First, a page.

"This is no dream! This is really happening!"
— Rosemary Woodhouse, Rosemary's Baby, 1968
Speed is no joke. I should know, I get spracked on green tea and Coca-Cola every Sunday night to stay up and write these recaps until dawn. Sometimes I find myself staring in the mirror at my sweaty reflection, unable to recognize my own face, muttering to myself "Who is Dick Whitman anyway? Why is he such a controlling pervert? Does Ken Cosgrove know how to tap dance? How dangerous is it exactly to play William Tell with X-Acto knives?" Lately I've been fantasizing about setting Don up with Julia Louis-Dreyfus's Veep character, Selina Meyer. It would be a fair fight. We now know that Don's fetish for loudmouth brunettes who put him in his place was probably implanted in his cortex by the hooker with a heart of gold who relieved him of his virginity without his consent at The House of the Rising Backstory.
When Ms. Swenson (Megan Ferguson) bragged about taking Dick's "cherry," I wondered if calling it that was historically accurate — and guess what, it is! "Cherry" as slang for virginity dates back to at least 1889 in the U.S. It's not anatomically accurate though, since "cherry" technically refers to the hymen ("but perhaps also from the long-time use of cherries as a symbol of the fleeting quality of life's pleasures"). She was using it in the metaphorical sense, like when Sean Penn text messaged Madonna "I just popped my cherry kissing a guy. I thought of you, I don't know why." while he was filming Gus Van Sant's Milk.
Women Don Draper Would Like: Karen Hill (Lorraine Bracco) in Goodfellas
Don is unconvincing at telling Sylvia that he has a lot of feelings. He's much more believable throwing a phone. In flashbacks Dick's stepmother is cold, controlling, and prone to beating him with spoons for his deviance. Ms. Swenson the whore is warm and controlling. Don's issues with women are spelled out in I Ching hexagrams: Women ruled over him in youth, so in adulthood he reclaims his power by crushing his lovers' wills like cigarette butts underneath his heel in an apartment hallway. Sylvia refuses to be squashed, even though she's known full well it might happen since she first wedged herself underneath Don.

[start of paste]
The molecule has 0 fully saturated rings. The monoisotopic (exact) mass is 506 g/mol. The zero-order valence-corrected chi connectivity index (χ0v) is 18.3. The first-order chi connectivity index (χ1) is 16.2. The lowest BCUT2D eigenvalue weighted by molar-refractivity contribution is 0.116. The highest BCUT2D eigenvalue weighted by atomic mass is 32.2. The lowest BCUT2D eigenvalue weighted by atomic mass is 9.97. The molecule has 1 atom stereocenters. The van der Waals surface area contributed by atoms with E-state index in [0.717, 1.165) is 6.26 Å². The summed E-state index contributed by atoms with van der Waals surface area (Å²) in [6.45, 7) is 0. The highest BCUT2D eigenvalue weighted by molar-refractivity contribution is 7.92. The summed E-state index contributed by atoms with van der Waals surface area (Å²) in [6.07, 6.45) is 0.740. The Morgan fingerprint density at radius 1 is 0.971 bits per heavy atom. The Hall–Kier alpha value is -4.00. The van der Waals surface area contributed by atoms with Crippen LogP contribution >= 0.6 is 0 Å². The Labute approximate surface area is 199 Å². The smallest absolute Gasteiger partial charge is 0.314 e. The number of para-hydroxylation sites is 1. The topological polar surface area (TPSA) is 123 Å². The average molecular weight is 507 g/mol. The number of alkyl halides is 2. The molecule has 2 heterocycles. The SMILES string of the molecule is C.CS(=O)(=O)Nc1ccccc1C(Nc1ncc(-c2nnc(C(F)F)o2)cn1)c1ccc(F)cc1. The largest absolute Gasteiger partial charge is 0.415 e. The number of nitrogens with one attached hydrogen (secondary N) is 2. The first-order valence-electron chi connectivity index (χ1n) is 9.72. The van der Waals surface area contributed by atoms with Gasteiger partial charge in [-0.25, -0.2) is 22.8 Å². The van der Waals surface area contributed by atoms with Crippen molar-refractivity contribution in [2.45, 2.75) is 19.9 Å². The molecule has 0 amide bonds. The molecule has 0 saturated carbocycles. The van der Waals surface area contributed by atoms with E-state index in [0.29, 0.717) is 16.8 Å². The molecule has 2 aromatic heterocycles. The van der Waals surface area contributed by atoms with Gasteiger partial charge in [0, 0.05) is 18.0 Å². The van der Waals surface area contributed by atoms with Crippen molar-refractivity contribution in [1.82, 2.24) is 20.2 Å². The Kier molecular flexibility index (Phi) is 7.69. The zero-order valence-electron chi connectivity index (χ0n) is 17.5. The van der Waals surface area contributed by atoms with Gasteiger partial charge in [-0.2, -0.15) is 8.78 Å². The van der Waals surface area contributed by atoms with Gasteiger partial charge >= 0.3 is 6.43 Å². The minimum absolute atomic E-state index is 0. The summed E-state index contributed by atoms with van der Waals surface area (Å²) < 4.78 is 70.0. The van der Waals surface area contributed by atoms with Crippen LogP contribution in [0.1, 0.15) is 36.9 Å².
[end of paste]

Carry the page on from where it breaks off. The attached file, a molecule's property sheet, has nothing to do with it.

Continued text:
Viewers were split over whether Dawn's disappearance last week was significant, or just a plot device so that Peggy could walk into Don's office unannounced. This week Dawn was back with no mention of why she'd been gone, unruffled in a pink gingham dress as she politely but sardonically asks Don whether he needs any more sleep after his two and a half hour nap. Don looks no better for having slept. His face has morphed into a pillow. The only way to gauge whether an event is important or a red herring is with perspective, which only occurs with time. Well, that or a powerful shot of a mystery drug from a stranger that's offered to you for free.
Judith Exner, Alleged Mistress of JFK
The injections that morphed "The Crash" from typical Draperian existential crisis into absurdist farce were administered by Cutler's physician, a Max Jacobson type. Jacobson was the man dubbed "Dr. Feelgood," who prescribed mostly amphetamines to a star-studded roster of patients that included John F. Kennedy, Mickey Mantle, Tennessee Williams, Truman Capote, and Nelson Rockefeller. His miracle shots were composed of amphetamines, vitamins, painkillers, placentas, and eel cells. It was the 1968 equivalent of a juice cleanse. In 1969, JFK photographer Mark Shaw died of amphetamine poisoning, and within a few years Jacobson had his medical license revoked. Cutler's doctor is not Jacobson although his "energy serum" shots are pure Dr. Feelgood.
Don's faith in medicine as a nobler art than his own might be misplaced. Just like advertising, medicine has more than its share of quacks, shysters, and egomaniacs. Dr. Rosen may be selfless when it comes to his patients, but he seemingly can't spare any similar compassion for his wife. Sylvia overcompensates for her guilt about cheating by offering Arnold "leftover veal and some cold past." (What, no gabagool?) She seems to have started cheating because she felt abandoned by him, which is also why she didn't take kindly to Don abandoning her in a hotel room for hours.
Selina Meyer, Veep
There are altruistic doctors whose work is necessary and heroic, but there are also doctors who take kickbacks from big companies in exchange for promoting new drugs and let their patients become guinea pigs for cutting-edge medications. Some study claims that tannis root helps keep you focused during particularly grueling work days, and before you know it everyone's on tannis. A modern SCDP might not have a drink tray, but they'd probably have a drawer filled with Adderall.
Peggy didn't opt for the shot, so we avoided a joke about how "all the meth's in the tail." She didn't need any speed to feel fidgety and paranoid; that came naturally from the butterflies she experienced whenever she was around Stan, especially in private. Stan (Jay R. Ferguson) just gave an interview to New York in which he claimed that Peggy and Stan's friendship was platonic with no romantic undertones whatsoever. That promise was a typical Mad Men troll of its fans, like how Matt Weiner claimed that last season's finale wasn't a cliff-hanger about whether Don would cheat on Megan, and then closed this season's premiere with the reveal that Don has been secretly boinking Sylvia. But Peggy and Stan's relationship has also been a classic When Harry Met Sally situation in which the sexual tension is obvious but goes undiscussed, until it's suddenly on the table. Or more likely, on the desk.